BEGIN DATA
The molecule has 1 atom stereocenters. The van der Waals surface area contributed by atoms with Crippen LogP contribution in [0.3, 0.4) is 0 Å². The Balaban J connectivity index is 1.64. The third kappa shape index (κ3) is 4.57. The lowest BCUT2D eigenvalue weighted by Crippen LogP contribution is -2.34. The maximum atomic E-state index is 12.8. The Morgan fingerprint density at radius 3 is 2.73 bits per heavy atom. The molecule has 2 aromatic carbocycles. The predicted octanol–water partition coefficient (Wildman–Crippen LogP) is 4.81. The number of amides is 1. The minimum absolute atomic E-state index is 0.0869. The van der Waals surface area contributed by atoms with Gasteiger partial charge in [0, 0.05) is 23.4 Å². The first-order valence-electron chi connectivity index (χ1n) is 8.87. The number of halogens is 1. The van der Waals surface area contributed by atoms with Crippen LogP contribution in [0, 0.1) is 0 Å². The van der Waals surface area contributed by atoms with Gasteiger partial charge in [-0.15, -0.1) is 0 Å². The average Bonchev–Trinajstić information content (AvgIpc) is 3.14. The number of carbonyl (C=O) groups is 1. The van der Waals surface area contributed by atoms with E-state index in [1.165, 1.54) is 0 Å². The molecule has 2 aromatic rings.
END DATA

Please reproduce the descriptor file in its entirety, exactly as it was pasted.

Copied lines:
The molecule has 1 atom stereocenters. The van der Waals surface area contributed by atoms with Crippen LogP contribution in [0.3, 0.4) is 0 Å². The Balaban J connectivity index is 1.64. The third kappa shape index (κ3) is 4.57. The lowest BCUT2D eigenvalue weighted by Crippen LogP contribution is -2.34. The maximum atomic E-state index is 12.8. The Morgan fingerprint density at radius 3 is 2.73 bits per heavy atom. The molecule has 2 aromatic carbocycles. The predicted octanol–water partition coefficient (Wildman–Crippen LogP) is 4.81. The number of amides is 1. The minimum absolute atomic E-state index is 0.0869. The van der Waals surface area contributed by atoms with Gasteiger partial charge in [0, 0.05) is 23.4 Å². The first-order valence-electron chi connectivity index (χ1n) is 8.87. The number of halogens is 1. The van der Waals surface area contributed by atoms with Crippen LogP contribution in [0, 0.1) is 0 Å². The van der Waals surface area contributed by atoms with Gasteiger partial charge in [-0.15, -0.1) is 0 Å². The average Bonchev–Trinajstić information content (AvgIpc) is 3.14. The number of carbonyl (C=O) groups is 1. The van der Waals surface area contributed by atoms with E-state index in [1.165, 1.54) is 0 Å². The molecule has 2 aromatic rings.